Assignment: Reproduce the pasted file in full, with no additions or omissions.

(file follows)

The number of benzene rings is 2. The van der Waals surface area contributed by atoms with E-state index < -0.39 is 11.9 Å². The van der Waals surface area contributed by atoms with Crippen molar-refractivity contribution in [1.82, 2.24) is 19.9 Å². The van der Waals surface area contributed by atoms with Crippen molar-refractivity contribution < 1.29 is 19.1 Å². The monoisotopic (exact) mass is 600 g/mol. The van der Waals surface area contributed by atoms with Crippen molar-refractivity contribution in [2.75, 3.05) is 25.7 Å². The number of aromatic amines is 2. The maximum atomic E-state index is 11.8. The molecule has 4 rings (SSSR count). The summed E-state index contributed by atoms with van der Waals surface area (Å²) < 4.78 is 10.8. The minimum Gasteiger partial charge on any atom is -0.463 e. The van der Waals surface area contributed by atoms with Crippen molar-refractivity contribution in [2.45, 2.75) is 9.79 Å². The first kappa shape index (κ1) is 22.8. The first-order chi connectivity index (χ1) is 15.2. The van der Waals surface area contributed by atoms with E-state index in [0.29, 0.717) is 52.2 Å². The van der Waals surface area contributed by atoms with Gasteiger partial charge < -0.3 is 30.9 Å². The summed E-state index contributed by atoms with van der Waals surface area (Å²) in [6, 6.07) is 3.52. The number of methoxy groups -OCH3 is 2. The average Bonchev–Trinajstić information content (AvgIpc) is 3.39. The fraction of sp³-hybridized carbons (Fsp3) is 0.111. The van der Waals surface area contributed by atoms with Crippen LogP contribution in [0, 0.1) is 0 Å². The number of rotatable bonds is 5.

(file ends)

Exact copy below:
The number of benzene rings is 2. The van der Waals surface area contributed by atoms with E-state index < -0.39 is 11.9 Å². The van der Waals surface area contributed by atoms with Crippen molar-refractivity contribution in [1.82, 2.24) is 19.9 Å². The van der Waals surface area contributed by atoms with Crippen molar-refractivity contribution < 1.29 is 19.1 Å². The monoisotopic (exact) mass is 600 g/mol. The van der Waals surface area contributed by atoms with Crippen molar-refractivity contribution in [2.75, 3.05) is 25.7 Å². The number of aromatic amines is 2. The maximum atomic E-state index is 11.8. The molecule has 4 rings (SSSR count). The summed E-state index contributed by atoms with van der Waals surface area (Å²) < 4.78 is 10.8. The minimum Gasteiger partial charge on any atom is -0.463 e. The van der Waals surface area contributed by atoms with Crippen molar-refractivity contribution in [2.45, 2.75) is 9.79 Å². The first kappa shape index (κ1) is 22.8. The first-order chi connectivity index (χ1) is 15.2. The van der Waals surface area contributed by atoms with E-state index in [0.29, 0.717) is 52.2 Å². The van der Waals surface area contributed by atoms with Gasteiger partial charge < -0.3 is 30.9 Å². The summed E-state index contributed by atoms with van der Waals surface area (Å²) in [6, 6.07) is 3.52. The number of methoxy groups -OCH3 is 2. The average Bonchev–Trinajstić information content (AvgIpc) is 3.39. The fraction of sp³-hybridized carbons (Fsp3) is 0.111. The van der Waals surface area contributed by atoms with Crippen LogP contribution in [0, 0.1) is 0 Å². The number of rotatable bonds is 5.